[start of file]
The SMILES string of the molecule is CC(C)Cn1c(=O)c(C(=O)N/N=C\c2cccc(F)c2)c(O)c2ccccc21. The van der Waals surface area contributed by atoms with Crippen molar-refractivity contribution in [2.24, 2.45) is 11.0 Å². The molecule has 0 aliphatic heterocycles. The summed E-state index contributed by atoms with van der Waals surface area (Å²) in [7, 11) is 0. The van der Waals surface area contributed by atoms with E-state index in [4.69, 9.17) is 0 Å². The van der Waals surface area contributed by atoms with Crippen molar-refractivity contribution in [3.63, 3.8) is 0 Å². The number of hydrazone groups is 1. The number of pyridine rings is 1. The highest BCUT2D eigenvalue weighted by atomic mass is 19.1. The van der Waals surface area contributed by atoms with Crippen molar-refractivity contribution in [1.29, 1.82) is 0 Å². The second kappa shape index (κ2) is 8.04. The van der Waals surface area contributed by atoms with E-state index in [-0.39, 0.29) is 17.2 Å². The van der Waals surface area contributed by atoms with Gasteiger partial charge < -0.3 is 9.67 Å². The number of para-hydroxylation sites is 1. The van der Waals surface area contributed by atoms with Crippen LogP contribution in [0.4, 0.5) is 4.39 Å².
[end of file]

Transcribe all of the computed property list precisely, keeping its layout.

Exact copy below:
The SMILES string of the molecule is CC(C)Cn1c(=O)c(C(=O)N/N=C\c2cccc(F)c2)c(O)c2ccccc21. The van der Waals surface area contributed by atoms with Crippen molar-refractivity contribution in [2.24, 2.45) is 11.0 Å². The molecule has 0 aliphatic heterocycles. The summed E-state index contributed by atoms with van der Waals surface area (Å²) in [7, 11) is 0. The van der Waals surface area contributed by atoms with E-state index in [4.69, 9.17) is 0 Å². The van der Waals surface area contributed by atoms with Crippen molar-refractivity contribution in [3.63, 3.8) is 0 Å². The number of hydrazone groups is 1. The number of pyridine rings is 1. The highest BCUT2D eigenvalue weighted by atomic mass is 19.1. The van der Waals surface area contributed by atoms with Crippen molar-refractivity contribution in [1.29, 1.82) is 0 Å². The second kappa shape index (κ2) is 8.04. The van der Waals surface area contributed by atoms with E-state index in [-0.39, 0.29) is 17.2 Å². The van der Waals surface area contributed by atoms with Gasteiger partial charge < -0.3 is 9.67 Å². The number of para-hydroxylation sites is 1. The van der Waals surface area contributed by atoms with Crippen LogP contribution in [0.4, 0.5) is 4.39 Å².